What Should Your Blood Pressure Be According To Your Age?


Hypertension is a common cardiovascular issue affecting both men and women. However, if left untreated, high blood pressure can be life-threatening. Therefore, keeping your blood pressure under control is vital because as you grow older, this condition becomes harder to manage. The results of a recent study published in the Archives of Internal Medicine and which included 2,000 seniors affected with hypertension confirmed this.

To begin with, hypertension negatively affects the function of your arteries, kidneys, and the entire body in general. When not treated timely and adequately, it can result in heart or kidney failure, stroke, and other fatal conditions. Hypertension is generally treated with aggressive therapies.

However, the same treatment method cannot be applied to everyone, as hypertension medicines for fifty-year-olds and eighty-year-olds is a different thing due to the fact that different age groups respond differently to treatment.


How is hypertension diagnosed?

When diagnosing a patient with hypertension, doctors take all aspects into consideration. These include age, lifestyle, diet, genetics as well as full history of the condition. It’s important that the age of twenty is the starting point for the entire process. The American Heart Association advises that even young people should get tested for hypertension at their regular medical checks, at least once in every two years. This particularly applies to young people whose blood pressure is below 120/80 mm Hg.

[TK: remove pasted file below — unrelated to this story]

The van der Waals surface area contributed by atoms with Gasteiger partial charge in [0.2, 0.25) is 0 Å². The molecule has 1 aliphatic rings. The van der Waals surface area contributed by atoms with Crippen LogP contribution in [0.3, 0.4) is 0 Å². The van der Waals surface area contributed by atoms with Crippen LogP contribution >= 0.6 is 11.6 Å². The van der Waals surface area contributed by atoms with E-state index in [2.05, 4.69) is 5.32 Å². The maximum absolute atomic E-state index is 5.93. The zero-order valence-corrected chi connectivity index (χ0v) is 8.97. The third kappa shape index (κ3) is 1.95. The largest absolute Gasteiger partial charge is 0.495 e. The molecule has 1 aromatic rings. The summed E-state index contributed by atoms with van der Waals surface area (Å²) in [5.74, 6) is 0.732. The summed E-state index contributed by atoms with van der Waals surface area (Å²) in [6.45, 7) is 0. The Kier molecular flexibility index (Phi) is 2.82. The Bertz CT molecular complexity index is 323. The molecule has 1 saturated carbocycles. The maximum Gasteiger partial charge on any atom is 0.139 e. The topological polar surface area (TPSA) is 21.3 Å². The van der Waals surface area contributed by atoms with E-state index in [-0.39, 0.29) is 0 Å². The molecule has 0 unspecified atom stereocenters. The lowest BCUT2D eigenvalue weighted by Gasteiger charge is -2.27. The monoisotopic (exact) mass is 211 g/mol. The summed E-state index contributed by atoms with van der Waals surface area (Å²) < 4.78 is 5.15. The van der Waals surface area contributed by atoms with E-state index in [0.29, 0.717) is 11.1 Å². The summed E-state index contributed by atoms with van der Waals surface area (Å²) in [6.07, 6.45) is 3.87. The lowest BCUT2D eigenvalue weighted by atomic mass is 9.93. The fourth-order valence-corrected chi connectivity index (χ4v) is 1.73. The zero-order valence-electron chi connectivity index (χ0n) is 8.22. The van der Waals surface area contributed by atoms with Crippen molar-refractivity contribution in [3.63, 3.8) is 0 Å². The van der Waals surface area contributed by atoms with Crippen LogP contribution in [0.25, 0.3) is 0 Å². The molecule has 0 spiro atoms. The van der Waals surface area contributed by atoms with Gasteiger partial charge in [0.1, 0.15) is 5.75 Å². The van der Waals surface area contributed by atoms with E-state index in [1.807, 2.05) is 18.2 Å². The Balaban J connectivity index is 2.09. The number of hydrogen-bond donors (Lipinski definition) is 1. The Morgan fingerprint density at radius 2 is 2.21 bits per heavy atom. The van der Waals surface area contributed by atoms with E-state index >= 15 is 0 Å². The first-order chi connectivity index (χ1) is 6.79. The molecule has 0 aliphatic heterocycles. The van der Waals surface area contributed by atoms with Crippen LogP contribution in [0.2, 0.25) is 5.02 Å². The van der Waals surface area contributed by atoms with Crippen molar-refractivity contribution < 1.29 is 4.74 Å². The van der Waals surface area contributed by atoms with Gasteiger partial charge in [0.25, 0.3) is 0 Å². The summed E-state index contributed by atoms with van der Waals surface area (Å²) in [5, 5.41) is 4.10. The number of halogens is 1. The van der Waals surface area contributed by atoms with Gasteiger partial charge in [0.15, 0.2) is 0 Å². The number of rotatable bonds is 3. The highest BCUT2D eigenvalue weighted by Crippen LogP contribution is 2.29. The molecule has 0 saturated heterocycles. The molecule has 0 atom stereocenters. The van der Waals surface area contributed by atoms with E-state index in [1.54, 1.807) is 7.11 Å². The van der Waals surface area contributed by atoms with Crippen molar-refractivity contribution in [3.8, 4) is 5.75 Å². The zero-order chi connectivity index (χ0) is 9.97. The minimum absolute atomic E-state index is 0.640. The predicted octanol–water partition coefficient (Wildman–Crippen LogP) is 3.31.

The blood pressure varies every minute, depending on the posture, the stress level, sleep, and physical activity. To be more specific, in the interval between the beats, the heart rests and the blood pressure drops. On the other hand, when your heart beats, the blood pressure rises. For adults at the age of 20 or up, the normal blood pressure is lower than 120/80 mm Hg, i.e. lower than 120 systolic and lower than 80 diastolic. Unfortunately, 1/3 of American adults suffer from hypertension.

When the patient’s blood pressure increases in comparison to referential values, a doctor takes more readings over time. It’s also recommended that the patients monitor their blood pressure at home, before a hypertension diagnose is given.

Having high blood pressure once doesn’t necessarily apply that a person is suffering from hypertension. But, if it remains higher than 140/90 mm Hg, which is systolic 140 or more and diastolic 90 or more, starting treatment is vital.

The treatment program generally includes dietary and lifestyle changes, even prescription drugs for patients with blood pressure higher than 140/90.

If a patient’s systolic pressure is 180mm Hg or higher and their diastolic pressure is 110mm Hg or higher, they should rest for a few minutes before taking their blood pressure again. If nothing has changed, they should visit a doctor immediately.

Having normal blood pressure, i.e. within normal values, doesn’t mean that you shouldn’t look after your health because an unhealthy diet and lack of physical activity can easily trigger this dangerous condition.

Source: Time for Healthy Food